We measured 755 business IT pros' satisfaction with their databases' performance, features, security, and costs. One thing is clear: Change is coming to this foundational technology. Here's how to keep your footing.
We will plant a tree for each of the first 5,000 downloads.
Our first InformationWeek Analytics State of Database Technology Survey reveals fault lines beneath the critically important enterprise database and data warehouse markets. For years, market leaders IBM, Microsoft, and Oracle have delivered stability and a steady flow of new capabilities in exchange for hefty license fees. But at least 10 other vendors, most of them startups and specialists, are vying to break the three-way hold on the enterprise database market by offering companies innovative technologies in areas including analytics, incorporation of new architectures, and manageability for ever-larger and more-complex systems. For example, Teradata, with annual revenue marching toward $2 billion, has a strong presence in data warehousing--the fastest-growing major market segment, and one that's already been shaken up by the appliance strategy of Netezza, now a public company growing at 40% per year. Open source products are changing market dynamics as well.
Meantime, our survey of more than 750 business technology professionals shows discontent with steep licensing and upgrade fees. Fifty-two percent of survey respondents characterize licensing costs for their primary databases as either somewhat overpriced or outright highway robbery, and they're not targeting only Oracle. That resentment is nothing new, but it's being exacerbated by workloads and data volumes that are multiplying at a staggering rate, sending costs even higher.
"Oracle pricing is off the chain," says a database administrator for Northrop Grumman. "I appreciate how excellent their product is, but enough is enough. They are so preoccupied with acquiring all of these companies that they have lost sight of their core technology. They are ripe for some disruptive technology to come along."
Like what? Try Google BigTable, Hadoop, and NoSQL.
In our full State of Enterprise Database Technology report, we analyze survey responses and the current market reality in three key areas: operational applications, including transaction processing and some forms of reporting and inquiry, typically against recent data; analytical applications, also called data warehouses or data marts, that involve query, reporting, analysis, and data mining, typically against both recent and historical data; and the new area of extreme analytics, which involves rapid analysis of extremely large volumes of data, sometimes using innovative approaches that differ from what's used in the typical data warehouse. In this story, we'll focus on the vendor landscape, the emergence of extreme analytics, database selection and management essentials, and the all-important security aspect.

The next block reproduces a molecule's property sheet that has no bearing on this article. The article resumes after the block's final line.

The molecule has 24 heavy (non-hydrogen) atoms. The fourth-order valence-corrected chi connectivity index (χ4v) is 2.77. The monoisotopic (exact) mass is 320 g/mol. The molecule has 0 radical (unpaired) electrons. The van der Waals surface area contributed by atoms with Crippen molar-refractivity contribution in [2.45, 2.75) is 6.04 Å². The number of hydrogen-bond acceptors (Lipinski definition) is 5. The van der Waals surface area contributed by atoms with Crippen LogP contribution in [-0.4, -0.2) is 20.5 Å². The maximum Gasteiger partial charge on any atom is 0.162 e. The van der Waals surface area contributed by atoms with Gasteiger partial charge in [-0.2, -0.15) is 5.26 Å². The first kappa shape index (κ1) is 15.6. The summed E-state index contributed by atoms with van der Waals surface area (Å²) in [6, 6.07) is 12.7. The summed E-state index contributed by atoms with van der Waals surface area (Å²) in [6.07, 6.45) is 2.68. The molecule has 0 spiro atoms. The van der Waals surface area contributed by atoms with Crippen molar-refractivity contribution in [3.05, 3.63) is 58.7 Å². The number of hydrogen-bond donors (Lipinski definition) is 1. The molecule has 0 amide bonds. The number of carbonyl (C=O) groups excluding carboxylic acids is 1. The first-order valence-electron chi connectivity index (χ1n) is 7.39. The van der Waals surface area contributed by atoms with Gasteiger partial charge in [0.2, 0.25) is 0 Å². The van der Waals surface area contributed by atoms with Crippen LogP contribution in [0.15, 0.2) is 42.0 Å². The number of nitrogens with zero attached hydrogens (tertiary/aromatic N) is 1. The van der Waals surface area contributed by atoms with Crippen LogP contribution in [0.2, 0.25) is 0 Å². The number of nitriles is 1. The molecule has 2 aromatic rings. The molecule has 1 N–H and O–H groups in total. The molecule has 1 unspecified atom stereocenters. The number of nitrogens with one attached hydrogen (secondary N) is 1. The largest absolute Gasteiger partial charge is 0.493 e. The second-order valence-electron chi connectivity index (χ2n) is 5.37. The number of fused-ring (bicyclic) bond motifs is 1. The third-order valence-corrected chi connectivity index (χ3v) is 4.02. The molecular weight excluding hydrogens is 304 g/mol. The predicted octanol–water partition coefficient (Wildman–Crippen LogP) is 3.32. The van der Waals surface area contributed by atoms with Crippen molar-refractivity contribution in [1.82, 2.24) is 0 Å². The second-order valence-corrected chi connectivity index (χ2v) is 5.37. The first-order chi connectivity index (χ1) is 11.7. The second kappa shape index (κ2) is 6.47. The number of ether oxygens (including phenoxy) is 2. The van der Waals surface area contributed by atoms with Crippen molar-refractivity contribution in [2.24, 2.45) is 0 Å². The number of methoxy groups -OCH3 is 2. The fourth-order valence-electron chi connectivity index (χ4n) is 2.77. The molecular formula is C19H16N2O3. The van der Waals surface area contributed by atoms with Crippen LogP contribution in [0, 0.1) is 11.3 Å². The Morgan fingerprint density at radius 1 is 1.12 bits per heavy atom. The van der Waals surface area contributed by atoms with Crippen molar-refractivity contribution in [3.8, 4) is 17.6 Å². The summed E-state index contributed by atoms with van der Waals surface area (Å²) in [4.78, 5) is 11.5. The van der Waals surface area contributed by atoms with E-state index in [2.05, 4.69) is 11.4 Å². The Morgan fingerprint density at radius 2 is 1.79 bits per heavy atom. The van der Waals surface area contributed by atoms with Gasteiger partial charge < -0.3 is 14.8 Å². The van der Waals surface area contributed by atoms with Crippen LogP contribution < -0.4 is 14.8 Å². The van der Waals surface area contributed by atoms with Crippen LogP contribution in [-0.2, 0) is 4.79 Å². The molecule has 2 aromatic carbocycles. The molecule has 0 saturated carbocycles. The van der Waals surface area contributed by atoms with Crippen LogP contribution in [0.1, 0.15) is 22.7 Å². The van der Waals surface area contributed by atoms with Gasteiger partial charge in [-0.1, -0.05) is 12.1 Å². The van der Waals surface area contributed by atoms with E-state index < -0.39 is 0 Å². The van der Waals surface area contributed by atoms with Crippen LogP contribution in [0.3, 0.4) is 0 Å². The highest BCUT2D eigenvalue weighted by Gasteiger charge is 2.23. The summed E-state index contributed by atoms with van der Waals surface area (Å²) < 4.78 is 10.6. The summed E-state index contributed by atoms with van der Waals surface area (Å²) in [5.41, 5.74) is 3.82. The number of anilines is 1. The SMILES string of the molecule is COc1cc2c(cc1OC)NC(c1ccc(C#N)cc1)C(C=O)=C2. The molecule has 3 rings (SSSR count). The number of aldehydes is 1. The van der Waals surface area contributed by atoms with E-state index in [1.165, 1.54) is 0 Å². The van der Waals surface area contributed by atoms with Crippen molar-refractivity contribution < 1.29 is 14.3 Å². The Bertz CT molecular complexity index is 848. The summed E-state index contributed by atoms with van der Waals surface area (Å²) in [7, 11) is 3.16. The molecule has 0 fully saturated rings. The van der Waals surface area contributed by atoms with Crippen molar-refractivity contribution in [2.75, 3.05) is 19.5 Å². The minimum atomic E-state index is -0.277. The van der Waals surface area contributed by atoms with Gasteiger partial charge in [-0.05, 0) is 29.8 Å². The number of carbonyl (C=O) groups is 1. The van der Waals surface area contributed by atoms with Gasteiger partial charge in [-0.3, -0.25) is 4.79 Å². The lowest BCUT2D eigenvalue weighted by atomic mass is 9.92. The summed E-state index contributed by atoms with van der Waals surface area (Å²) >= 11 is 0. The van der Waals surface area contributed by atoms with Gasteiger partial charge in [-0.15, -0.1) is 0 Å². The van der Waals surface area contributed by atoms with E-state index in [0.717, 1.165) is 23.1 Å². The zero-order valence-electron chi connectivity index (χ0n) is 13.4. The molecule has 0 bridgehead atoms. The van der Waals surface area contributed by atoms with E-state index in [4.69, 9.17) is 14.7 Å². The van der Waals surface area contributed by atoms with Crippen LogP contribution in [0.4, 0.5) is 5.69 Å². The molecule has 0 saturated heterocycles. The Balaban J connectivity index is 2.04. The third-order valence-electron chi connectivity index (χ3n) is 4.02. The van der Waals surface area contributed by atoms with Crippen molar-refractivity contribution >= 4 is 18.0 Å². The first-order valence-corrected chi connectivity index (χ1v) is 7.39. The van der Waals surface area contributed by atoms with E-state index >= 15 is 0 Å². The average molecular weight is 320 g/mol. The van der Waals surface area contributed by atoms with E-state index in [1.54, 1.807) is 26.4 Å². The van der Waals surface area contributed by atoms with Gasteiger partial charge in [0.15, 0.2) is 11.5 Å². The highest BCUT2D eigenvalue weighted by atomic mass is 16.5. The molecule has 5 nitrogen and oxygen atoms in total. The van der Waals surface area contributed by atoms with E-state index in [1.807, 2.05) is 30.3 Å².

A Dynamic Landscape
IBM, Microsoft, and Oracle play in just about every segment of the enterprise database market, and they're not sitting still: IBM's Smart Analytic Systems, Microsoft's Parallel Data Warehouse, and Oracle's Exadata are high-profile examples of their innovations. But our survey respondents are interested in branching out and keeping their options open. Fortunately, each of the three market segments we're focusing on have vendors worth watching. Aster Data, Greenplum (recently acquired by EMC), Infobright, Netezza, ParAccel, Sybase (recently acquired by SAP), Teradata, and Vertica specialize in data warehousing. InterSystems provides a product, Caché, for high-performance transaction processing. Sybase offers ASE for transaction processing and a separate product, Sybase IQ, for data warehousing. Hewlett-Packard is in the game with its NonStop software for transaction processing and HP Neoview for data warehousing.
The Agile ArchiveWhen it comes to managing data, donít look at backup and archiving systems as burdens and cost centers. A well-designed archive can enhance data protection and restores, ease search and e-discovery efforts, and save money by intelligently moving data from expensive primary storage systems.
2014 Analytics, BI, and Information Management SurveyITís tried for years to simplify data analytics and business intelligence efforts. Have visual analysis tools and Hadoop and NoSQL databases helped? Respondents to our 2014 InformationWeek Analytics, Business Intelligence, and Information Management Survey have a mixed outlook.